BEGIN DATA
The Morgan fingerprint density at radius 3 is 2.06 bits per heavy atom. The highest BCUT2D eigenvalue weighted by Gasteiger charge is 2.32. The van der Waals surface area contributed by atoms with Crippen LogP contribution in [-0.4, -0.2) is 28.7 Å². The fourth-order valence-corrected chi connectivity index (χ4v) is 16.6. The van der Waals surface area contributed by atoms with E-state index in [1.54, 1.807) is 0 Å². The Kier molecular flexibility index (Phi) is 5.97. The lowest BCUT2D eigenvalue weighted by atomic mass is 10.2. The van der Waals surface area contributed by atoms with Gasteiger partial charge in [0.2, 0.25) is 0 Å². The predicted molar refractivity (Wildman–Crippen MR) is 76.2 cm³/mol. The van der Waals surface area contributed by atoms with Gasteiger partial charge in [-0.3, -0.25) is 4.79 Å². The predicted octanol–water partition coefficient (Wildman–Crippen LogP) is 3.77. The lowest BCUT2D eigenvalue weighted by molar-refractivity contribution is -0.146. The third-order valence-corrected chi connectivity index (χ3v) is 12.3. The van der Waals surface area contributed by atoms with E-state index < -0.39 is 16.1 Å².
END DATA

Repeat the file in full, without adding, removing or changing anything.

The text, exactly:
The Morgan fingerprint density at radius 3 is 2.06 bits per heavy atom. The highest BCUT2D eigenvalue weighted by Gasteiger charge is 2.32. The van der Waals surface area contributed by atoms with Crippen LogP contribution in [-0.4, -0.2) is 28.7 Å². The fourth-order valence-corrected chi connectivity index (χ4v) is 16.6. The van der Waals surface area contributed by atoms with E-state index in [1.54, 1.807) is 0 Å². The Kier molecular flexibility index (Phi) is 5.97. The lowest BCUT2D eigenvalue weighted by atomic mass is 10.2. The van der Waals surface area contributed by atoms with Gasteiger partial charge in [0.2, 0.25) is 0 Å². The predicted molar refractivity (Wildman–Crippen MR) is 76.2 cm³/mol. The van der Waals surface area contributed by atoms with Gasteiger partial charge in [-0.3, -0.25) is 4.79 Å². The predicted octanol–water partition coefficient (Wildman–Crippen LogP) is 3.77. The lowest BCUT2D eigenvalue weighted by molar-refractivity contribution is -0.146. The third-order valence-corrected chi connectivity index (χ3v) is 12.3. The van der Waals surface area contributed by atoms with E-state index < -0.39 is 16.1 Å².